Edinburgh Festival Fringe Scotsman review (theatre): Spine at Underbelly, Cowgate (Venue 61). Reviewed by Sally Stott

“I ain’t no pillar of the community,” says Amy at one point – and she’s right, she isn’t. Or at least, she isn’t at first. A member of something that “might look like a girl gang” she has farcically grim sex with a man who gets her into boxing and burglary, before she’s kicked out of the family home. But unlike a lot of female characters at this year’s Fringe, she certainly isn’t a victim. “I haven’t cried since I was a baby,” she says, not so much covering up her feelings as making a statement of fact.

Clara Brennan’s sharp and sassy monologue, delivered with upbeat defiance by Rosie Wyatt, is a slap in the face for any left-wing do-gooders interested in characterising working-class women as needing their help. It’s through meeting an “old biddy”’, Mrs Glenda, who is declining physically and mentally, that Amy finds her purpose. A story that could have been horribly worthy, it has the humour and spike of Sue Townsend’s Adrian Mole and develops into a funny and hopeful social commentary.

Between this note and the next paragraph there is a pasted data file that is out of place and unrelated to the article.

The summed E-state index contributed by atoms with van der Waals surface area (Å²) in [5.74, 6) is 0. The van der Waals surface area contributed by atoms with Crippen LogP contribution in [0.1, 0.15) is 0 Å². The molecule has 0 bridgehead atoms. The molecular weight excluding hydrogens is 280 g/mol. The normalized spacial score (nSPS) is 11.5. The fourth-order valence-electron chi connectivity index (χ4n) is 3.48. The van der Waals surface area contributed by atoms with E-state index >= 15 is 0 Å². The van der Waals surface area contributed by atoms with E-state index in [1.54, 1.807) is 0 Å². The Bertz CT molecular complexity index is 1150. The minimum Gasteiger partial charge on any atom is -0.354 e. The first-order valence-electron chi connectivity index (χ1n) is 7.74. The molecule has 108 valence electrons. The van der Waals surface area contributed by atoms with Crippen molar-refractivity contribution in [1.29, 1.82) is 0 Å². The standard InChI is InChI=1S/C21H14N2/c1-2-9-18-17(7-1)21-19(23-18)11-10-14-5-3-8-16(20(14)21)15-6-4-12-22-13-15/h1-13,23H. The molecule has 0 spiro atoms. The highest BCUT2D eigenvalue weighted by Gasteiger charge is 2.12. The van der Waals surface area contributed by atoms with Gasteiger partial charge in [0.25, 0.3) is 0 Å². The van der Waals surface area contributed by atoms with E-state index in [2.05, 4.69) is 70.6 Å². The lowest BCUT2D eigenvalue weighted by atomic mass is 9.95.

You see, Mrs Glenda has been hoarding the books the closing libraries have been throwing out, in the attic of a house she claims to have lived in for 138 years. With a shared sense of smutty humour, the two women help one another: Amy starts caring for Mrs Glenda and Mrs Glenda introduces Amy to George Eliot, Jane Eyre and that lesser-known classic ‘Grow Your Own Drugs’. Mrs Glenda wants Amy to “rise up”; Amy is more at home “muddling through”.

In a story in which we’re asked to consider what happened to the true socialist ideals of a generation who fought in the Second World War and gave us the NHS, we find out that the two aren’t mutually exclusive.

Until 24 August. Today 3:30pm, more info

Originally published in The Scotsman

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